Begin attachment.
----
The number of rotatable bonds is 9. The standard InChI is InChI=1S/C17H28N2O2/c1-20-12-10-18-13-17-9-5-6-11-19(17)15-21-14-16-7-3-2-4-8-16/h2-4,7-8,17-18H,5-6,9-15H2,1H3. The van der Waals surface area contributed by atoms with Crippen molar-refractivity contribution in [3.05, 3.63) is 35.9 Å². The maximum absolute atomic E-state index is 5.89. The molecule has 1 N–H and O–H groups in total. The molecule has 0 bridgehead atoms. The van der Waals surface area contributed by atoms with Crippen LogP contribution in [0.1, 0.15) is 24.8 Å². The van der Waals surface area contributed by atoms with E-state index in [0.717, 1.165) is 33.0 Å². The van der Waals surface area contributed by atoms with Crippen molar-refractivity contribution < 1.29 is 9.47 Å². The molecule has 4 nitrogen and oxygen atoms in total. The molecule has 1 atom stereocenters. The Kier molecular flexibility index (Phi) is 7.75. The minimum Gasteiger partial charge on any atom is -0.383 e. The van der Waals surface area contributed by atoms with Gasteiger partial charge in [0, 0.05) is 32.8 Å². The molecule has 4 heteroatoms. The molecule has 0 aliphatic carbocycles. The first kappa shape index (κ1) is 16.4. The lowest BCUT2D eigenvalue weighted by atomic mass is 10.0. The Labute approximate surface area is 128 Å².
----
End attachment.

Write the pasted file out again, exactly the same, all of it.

The number of rotatable bonds is 9. The standard InChI is InChI=1S/C17H28N2O2/c1-20-12-10-18-13-17-9-5-6-11-19(17)15-21-14-16-7-3-2-4-8-16/h2-4,7-8,17-18H,5-6,9-15H2,1H3. The van der Waals surface area contributed by atoms with Crippen molar-refractivity contribution in [3.05, 3.63) is 35.9 Å². The maximum absolute atomic E-state index is 5.89. The molecule has 1 N–H and O–H groups in total. The molecule has 0 bridgehead atoms. The van der Waals surface area contributed by atoms with Crippen LogP contribution in [0.1, 0.15) is 24.8 Å². The van der Waals surface area contributed by atoms with E-state index in [0.717, 1.165) is 33.0 Å². The van der Waals surface area contributed by atoms with Crippen molar-refractivity contribution < 1.29 is 9.47 Å². The molecule has 4 nitrogen and oxygen atoms in total. The molecule has 1 atom stereocenters. The Kier molecular flexibility index (Phi) is 7.75. The minimum Gasteiger partial charge on any atom is -0.383 e. The van der Waals surface area contributed by atoms with Gasteiger partial charge in [0, 0.05) is 32.8 Å². The molecule has 4 heteroatoms. The molecule has 0 aliphatic carbocycles. The first kappa shape index (κ1) is 16.4. The lowest BCUT2D eigenvalue weighted by atomic mass is 10.0. The Labute approximate surface area is 128 Å².